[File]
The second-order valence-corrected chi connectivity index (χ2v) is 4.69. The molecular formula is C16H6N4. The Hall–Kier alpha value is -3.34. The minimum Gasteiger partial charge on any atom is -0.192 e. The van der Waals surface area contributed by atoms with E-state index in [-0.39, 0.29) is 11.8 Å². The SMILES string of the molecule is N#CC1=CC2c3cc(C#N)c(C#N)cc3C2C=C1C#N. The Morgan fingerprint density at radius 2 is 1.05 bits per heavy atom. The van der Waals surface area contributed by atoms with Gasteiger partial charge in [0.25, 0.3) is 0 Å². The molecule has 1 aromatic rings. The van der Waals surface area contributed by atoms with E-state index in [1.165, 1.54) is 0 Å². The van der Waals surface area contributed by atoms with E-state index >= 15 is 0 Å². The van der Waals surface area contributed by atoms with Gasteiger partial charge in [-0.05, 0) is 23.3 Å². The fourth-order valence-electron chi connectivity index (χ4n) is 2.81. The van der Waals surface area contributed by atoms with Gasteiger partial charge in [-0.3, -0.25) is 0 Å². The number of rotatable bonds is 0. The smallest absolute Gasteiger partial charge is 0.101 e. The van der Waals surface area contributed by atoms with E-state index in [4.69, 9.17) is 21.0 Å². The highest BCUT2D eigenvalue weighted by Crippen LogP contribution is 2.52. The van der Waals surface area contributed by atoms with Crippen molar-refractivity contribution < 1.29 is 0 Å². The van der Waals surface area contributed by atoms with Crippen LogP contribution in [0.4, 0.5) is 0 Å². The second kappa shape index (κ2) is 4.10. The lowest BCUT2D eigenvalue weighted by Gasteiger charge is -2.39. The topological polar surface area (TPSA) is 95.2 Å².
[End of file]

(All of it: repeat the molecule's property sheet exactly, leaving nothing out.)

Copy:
The second-order valence-corrected chi connectivity index (χ2v) is 4.69. The molecular formula is C16H6N4. The Hall–Kier alpha value is -3.34. The minimum Gasteiger partial charge on any atom is -0.192 e. The van der Waals surface area contributed by atoms with E-state index in [-0.39, 0.29) is 11.8 Å². The SMILES string of the molecule is N#CC1=CC2c3cc(C#N)c(C#N)cc3C2C=C1C#N. The Morgan fingerprint density at radius 2 is 1.05 bits per heavy atom. The van der Waals surface area contributed by atoms with Gasteiger partial charge in [0.25, 0.3) is 0 Å². The molecule has 1 aromatic rings. The van der Waals surface area contributed by atoms with E-state index in [1.165, 1.54) is 0 Å². The van der Waals surface area contributed by atoms with E-state index >= 15 is 0 Å². The van der Waals surface area contributed by atoms with Gasteiger partial charge in [-0.05, 0) is 23.3 Å². The fourth-order valence-electron chi connectivity index (χ4n) is 2.81. The van der Waals surface area contributed by atoms with Gasteiger partial charge in [-0.3, -0.25) is 0 Å². The number of rotatable bonds is 0. The smallest absolute Gasteiger partial charge is 0.101 e. The van der Waals surface area contributed by atoms with E-state index in [4.69, 9.17) is 21.0 Å². The highest BCUT2D eigenvalue weighted by Crippen LogP contribution is 2.52. The van der Waals surface area contributed by atoms with Crippen molar-refractivity contribution < 1.29 is 0 Å². The van der Waals surface area contributed by atoms with Crippen LogP contribution in [0.4, 0.5) is 0 Å². The second kappa shape index (κ2) is 4.10. The lowest BCUT2D eigenvalue weighted by Gasteiger charge is -2.39. The topological polar surface area (TPSA) is 95.2 Å².